There are some seriously varied statistics out there, but a couple of years ago, The Wall Street Journal reported on a study saying that 18 percent of married couples meet at work. That’s a whole lot of employees who took the plunge and decided to ask out their co-worker.
Since Valentine’s Day isn’t exactly a paid holiday, unless of course you and your spouse own your own company, it’s possible that you’re sitting around the office today eating chocolates from your mom and considering Mr. Right. Who knows, he might even be down the hall working in the graphic department. Or maybe he’s scanning your browser history from IT. (Yea, you probably shouldn’t have shopped for bachelorette gifts at work…) Read more…
“Sadly the propaganda campaign launched in the 1960s has taken root. The radical feminists succeeded in undermining the traditional family and convincing women that professional accomplishments are the key to happiness.”
This is a passage from GOP candidate Rick Santorum‘s 2005 book It Takes A Family; it seems like he’s suggesting women shouldn’t be in the workplace. When questioned this weekend by George Stephanopolous about this passage, Santorum said that it was his wife, Karen Santorum, who wrote that part — even though his name is the only one credited as an author and she isn’t credited in the acknowledgements as someone “who assisted me in the writing of this book.” When pressed this weekend, Rick Santorum said, “I don’t know — that’s a new quote for me … the bottom line is that people should have equal opportunity to rise in the work force.” I’m not even going to address how silly it is that someone is blaming his wife for a line in his book. Instead, let’s talk about how tone deaf this guy is about women in the workplace: poor women and women of color have pretty much always worked in America. It wasn’t a choice; it was a necessity. Apparently Rick Santorum — or his wife? — are just upset when middle-class white women go to work, too? [New York Times] Keep reading »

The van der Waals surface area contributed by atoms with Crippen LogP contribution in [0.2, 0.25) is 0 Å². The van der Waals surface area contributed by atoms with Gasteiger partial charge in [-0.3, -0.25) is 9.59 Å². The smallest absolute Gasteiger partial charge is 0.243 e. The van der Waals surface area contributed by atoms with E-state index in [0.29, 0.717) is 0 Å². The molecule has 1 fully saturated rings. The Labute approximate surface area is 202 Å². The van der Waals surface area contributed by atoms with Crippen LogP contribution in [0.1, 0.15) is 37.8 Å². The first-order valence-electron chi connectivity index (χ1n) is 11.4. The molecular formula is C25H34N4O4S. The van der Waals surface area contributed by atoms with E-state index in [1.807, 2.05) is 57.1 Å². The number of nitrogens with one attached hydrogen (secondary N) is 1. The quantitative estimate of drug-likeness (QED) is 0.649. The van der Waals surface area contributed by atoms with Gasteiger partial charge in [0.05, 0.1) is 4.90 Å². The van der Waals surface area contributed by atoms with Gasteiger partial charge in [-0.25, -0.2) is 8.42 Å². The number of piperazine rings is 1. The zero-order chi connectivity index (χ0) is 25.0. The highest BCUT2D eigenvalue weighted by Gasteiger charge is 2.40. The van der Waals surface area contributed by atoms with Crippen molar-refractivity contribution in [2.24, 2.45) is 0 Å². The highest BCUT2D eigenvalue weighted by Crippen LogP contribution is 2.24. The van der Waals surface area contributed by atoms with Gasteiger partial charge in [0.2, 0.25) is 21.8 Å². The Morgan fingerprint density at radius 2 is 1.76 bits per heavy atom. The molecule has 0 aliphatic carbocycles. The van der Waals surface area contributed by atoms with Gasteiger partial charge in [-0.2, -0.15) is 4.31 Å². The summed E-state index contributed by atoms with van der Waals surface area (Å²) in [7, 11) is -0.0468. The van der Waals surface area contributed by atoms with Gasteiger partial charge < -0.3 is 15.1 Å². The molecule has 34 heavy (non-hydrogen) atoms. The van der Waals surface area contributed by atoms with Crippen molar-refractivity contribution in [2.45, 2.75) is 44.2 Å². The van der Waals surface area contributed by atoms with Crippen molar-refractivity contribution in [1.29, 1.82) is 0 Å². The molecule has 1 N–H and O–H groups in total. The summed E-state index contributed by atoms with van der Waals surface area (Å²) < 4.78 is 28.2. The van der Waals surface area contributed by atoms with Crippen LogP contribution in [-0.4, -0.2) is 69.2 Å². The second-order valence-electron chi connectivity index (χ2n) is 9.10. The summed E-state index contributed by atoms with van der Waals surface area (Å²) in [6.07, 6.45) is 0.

What do you do when one of the things you used to like about yourself the most, looking back, becomes one of the things that you like about yourself the least?
From as young as I can remember, a rocket ship of ambition propelled me forward in all that I did. I didn’t — and still don’t — have a wide variety of interests, because writing was where I excelled. I threw everything into it. My parents, of course, fanned the flames of this. They loved having a daughter who made them proud.
And I loved getting some attention. My older brother Eliot*, his bipolar disorder and his drug and alcohol addictions, consumed most of my parents’ energy and nearly all of their attention. I wrote a poem when I was 13 or 14 that I can remember to this day because it still applies to my life sometimes. It was called “Measuring Cups” and it was about parents struggling to measure out love and attention equally amongst their children, but failing. When I was that young, the best way I could find attention, short of developing a heroin addiction myself, was to impress my parents with awards and articles and prizes and accolades. There was no confusion about this lifestyle, no hard choices to make. All I had to do was whatever made me look the best. Keep reading »